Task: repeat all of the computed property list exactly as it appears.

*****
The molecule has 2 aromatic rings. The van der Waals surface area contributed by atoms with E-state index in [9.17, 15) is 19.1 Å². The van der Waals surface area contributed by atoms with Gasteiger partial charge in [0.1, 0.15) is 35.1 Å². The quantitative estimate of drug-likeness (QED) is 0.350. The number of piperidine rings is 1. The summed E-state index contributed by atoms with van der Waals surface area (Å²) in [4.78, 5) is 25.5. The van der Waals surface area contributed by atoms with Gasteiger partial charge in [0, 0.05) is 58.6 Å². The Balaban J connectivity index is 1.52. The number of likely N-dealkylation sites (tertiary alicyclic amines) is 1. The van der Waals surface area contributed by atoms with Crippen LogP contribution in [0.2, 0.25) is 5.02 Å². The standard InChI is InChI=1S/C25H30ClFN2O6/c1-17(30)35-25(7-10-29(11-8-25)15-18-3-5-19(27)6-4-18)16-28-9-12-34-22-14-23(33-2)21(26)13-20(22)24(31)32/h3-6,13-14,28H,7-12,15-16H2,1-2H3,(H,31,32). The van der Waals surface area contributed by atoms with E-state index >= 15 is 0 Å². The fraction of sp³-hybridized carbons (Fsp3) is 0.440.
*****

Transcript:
The molecule has 2 aromatic rings. The van der Waals surface area contributed by atoms with E-state index in [9.17, 15) is 19.1 Å². The van der Waals surface area contributed by atoms with Gasteiger partial charge in [0.1, 0.15) is 35.1 Å². The quantitative estimate of drug-likeness (QED) is 0.350. The number of piperidine rings is 1. The summed E-state index contributed by atoms with van der Waals surface area (Å²) in [4.78, 5) is 25.5. The van der Waals surface area contributed by atoms with Gasteiger partial charge in [0, 0.05) is 58.6 Å². The Balaban J connectivity index is 1.52. The number of likely N-dealkylation sites (tertiary alicyclic amines) is 1. The van der Waals surface area contributed by atoms with Crippen LogP contribution in [0.2, 0.25) is 5.02 Å². The standard InChI is InChI=1S/C25H30ClFN2O6/c1-17(30)35-25(7-10-29(11-8-25)15-18-3-5-19(27)6-4-18)16-28-9-12-34-22-14-23(33-2)21(26)13-20(22)24(31)32/h3-6,13-14,28H,7-12,15-16H2,1-2H3,(H,31,32). The van der Waals surface area contributed by atoms with E-state index >= 15 is 0 Å². The fraction of sp³-hybridized carbons (Fsp3) is 0.440.